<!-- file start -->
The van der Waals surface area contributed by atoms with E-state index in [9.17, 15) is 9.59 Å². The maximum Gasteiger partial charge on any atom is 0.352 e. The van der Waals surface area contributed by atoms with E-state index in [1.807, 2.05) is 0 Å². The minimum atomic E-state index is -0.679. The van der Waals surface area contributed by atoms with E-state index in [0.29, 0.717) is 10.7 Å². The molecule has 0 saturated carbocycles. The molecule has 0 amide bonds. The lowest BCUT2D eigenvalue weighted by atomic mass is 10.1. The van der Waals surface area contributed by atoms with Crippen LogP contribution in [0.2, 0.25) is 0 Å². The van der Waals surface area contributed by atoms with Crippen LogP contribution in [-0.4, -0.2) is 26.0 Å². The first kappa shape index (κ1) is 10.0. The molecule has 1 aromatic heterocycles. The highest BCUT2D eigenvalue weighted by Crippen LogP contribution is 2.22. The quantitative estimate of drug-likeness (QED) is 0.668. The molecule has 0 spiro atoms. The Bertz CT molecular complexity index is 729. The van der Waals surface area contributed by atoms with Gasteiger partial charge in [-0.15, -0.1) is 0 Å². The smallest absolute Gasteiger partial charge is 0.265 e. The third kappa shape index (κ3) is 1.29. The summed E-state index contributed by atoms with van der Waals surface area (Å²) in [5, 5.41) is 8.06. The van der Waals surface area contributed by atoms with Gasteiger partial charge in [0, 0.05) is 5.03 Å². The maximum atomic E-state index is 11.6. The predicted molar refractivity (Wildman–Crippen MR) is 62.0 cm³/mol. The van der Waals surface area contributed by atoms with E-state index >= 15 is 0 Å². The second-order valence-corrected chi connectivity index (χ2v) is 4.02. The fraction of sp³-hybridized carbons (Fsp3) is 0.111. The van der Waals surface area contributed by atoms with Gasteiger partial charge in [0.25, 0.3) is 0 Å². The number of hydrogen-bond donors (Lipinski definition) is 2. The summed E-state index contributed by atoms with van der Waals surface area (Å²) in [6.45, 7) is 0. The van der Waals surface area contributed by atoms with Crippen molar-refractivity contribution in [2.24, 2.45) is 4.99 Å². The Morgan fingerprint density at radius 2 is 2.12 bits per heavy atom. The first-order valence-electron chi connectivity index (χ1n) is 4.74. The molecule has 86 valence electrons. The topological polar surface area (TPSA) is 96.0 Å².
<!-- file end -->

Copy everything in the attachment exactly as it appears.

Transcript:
The van der Waals surface area contributed by atoms with E-state index in [9.17, 15) is 9.59 Å². The maximum Gasteiger partial charge on any atom is 0.352 e. The van der Waals surface area contributed by atoms with E-state index in [1.807, 2.05) is 0 Å². The minimum atomic E-state index is -0.679. The van der Waals surface area contributed by atoms with E-state index in [0.29, 0.717) is 10.7 Å². The molecule has 0 saturated carbocycles. The molecule has 0 amide bonds. The lowest BCUT2D eigenvalue weighted by atomic mass is 10.1. The van der Waals surface area contributed by atoms with Crippen LogP contribution in [0.2, 0.25) is 0 Å². The van der Waals surface area contributed by atoms with Crippen LogP contribution in [-0.4, -0.2) is 26.0 Å². The first kappa shape index (κ1) is 10.0. The molecule has 1 aromatic heterocycles. The highest BCUT2D eigenvalue weighted by Crippen LogP contribution is 2.22. The quantitative estimate of drug-likeness (QED) is 0.668. The molecule has 0 spiro atoms. The Bertz CT molecular complexity index is 729. The van der Waals surface area contributed by atoms with Gasteiger partial charge in [-0.15, -0.1) is 0 Å². The smallest absolute Gasteiger partial charge is 0.265 e. The third kappa shape index (κ3) is 1.29. The summed E-state index contributed by atoms with van der Waals surface area (Å²) in [5, 5.41) is 8.06. The van der Waals surface area contributed by atoms with Gasteiger partial charge in [0, 0.05) is 5.03 Å². The maximum atomic E-state index is 11.6. The predicted molar refractivity (Wildman–Crippen MR) is 62.0 cm³/mol. The van der Waals surface area contributed by atoms with E-state index >= 15 is 0 Å². The second-order valence-corrected chi connectivity index (χ2v) is 4.02. The fraction of sp³-hybridized carbons (Fsp3) is 0.111. The van der Waals surface area contributed by atoms with Gasteiger partial charge in [0.25, 0.3) is 0 Å². The number of hydrogen-bond donors (Lipinski definition) is 2. The summed E-state index contributed by atoms with van der Waals surface area (Å²) in [6.45, 7) is 0. The van der Waals surface area contributed by atoms with Crippen molar-refractivity contribution in [2.24, 2.45) is 4.99 Å². The Morgan fingerprint density at radius 2 is 2.12 bits per heavy atom. The first-order valence-electron chi connectivity index (χ1n) is 4.74. The molecule has 86 valence electrons. The topological polar surface area (TPSA) is 96.0 Å².